• Officials struggled to deliver the message that legal tricks could accommodate both Germany's push for treaty change and conflicting calls from several other countries which had rejected the idea. Regarding treaty change, the key word is "simplified", officials explained. A simplified provision, enshrined in Article 48, Section 6 of the Lisbon Treaty, allows member countries to unanimously adopt a decision amending all or part of the main elements of the Treaty on the Functioning of the EU (TFEU), which governs how the Union carries out its work. Such a procedure would avoid the need to call a constitutional convention, experts explained. In addition, the European Parliament would only be "consulted" instead of enjoying full voting rights as part of the normal co-decision procedure. The changes to the treaty are to be settled by mid-2013, before the expiry of the present emergency fund agreed earlier this year to deal with crises such as the one that hit Greece. The objective is to replace that with a permanent mechanism. The simplified treaty change procedure will not enter into force until it is approved by member states in accordance with their constitutions. Most EU countries are expected to ratify the decision by a simplified procedure in their parliaments. As for Ireland, it remains unclear whether a change effected in this way would require another referendum.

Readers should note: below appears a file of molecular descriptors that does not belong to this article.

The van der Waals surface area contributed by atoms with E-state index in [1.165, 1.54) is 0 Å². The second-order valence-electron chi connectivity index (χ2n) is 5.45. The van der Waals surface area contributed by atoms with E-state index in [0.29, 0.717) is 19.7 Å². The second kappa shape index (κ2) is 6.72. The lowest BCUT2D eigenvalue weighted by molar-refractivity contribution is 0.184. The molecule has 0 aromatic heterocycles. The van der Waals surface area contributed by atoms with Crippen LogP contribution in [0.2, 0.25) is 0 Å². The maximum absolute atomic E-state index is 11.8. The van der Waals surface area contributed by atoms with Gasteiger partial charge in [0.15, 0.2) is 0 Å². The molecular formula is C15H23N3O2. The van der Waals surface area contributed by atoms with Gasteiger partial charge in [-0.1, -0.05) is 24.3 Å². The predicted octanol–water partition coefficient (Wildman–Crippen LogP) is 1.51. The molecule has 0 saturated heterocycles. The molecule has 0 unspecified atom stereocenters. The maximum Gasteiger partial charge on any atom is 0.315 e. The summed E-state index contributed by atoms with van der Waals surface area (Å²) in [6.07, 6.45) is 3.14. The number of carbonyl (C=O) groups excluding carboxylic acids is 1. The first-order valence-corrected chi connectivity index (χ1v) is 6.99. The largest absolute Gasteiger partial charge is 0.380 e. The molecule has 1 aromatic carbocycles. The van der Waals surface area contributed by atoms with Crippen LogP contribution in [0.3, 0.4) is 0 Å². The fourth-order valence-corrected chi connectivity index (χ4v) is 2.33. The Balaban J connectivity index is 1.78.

• UK Prime Minister David Cameron appears to have been instrumental in forging a deal, lending his backing to Franco-German calls for treaty change in return for keeping a lid on the EU's 2011 budget. 11 member states, including Britain, France and Germany, will send a letter to the European Commission and Parliament today saying that their plans to increase the EU budget by 5.9% in 2011 are "especially unacceptable at a time when we are having to take difficult decisions at national level to control public expenditure". The letter was signed by the leaders of the UK, Germany, France, the Netherlands, Sweden, the Czech Republic, Denmark, Austria, Finland, Slovenia and Estonia. The bloc's finance ministers had earlier voted for a limited increase in the EU budget of 2.9%. "We are clear that we cannot accept any more than the 2.9% increase proposed by the finance ministers," the leaders say in the letter. Cameron argued that a planned increase in the EU budget would cost his country's taxpayers the equivalent of one billion euros. The 2.9% rise would still cost them £435m (500m euros). Parliament to fight back By agreeing to cap the budget, EU leaders set themselves on a collision course with the European parliament, which has the power to approve or reject the proposed budget. Negotiations between the European Parliament and the Council, which represents the 27 member countries, over the EU's 2011 budget kicked off on 27 October (see 'Background'). "If Cameron is prepared to give up the British rebate [...] then we can for sure discuss a reduction of the budget," said Martin Schulz, leader of the Socialist & Democrats group in the European Parliament, speaking to EUX.TV, the European policy news channel powered by EurActiv. "The European budget is not to be compared with national budgets," said Schulz. "There are no own resources. We have no European taxes. We have no own money. It is money coming from the member states. We can make no debts. The British budget must be reduced because there is enormous debt. Europe has no debts," he said.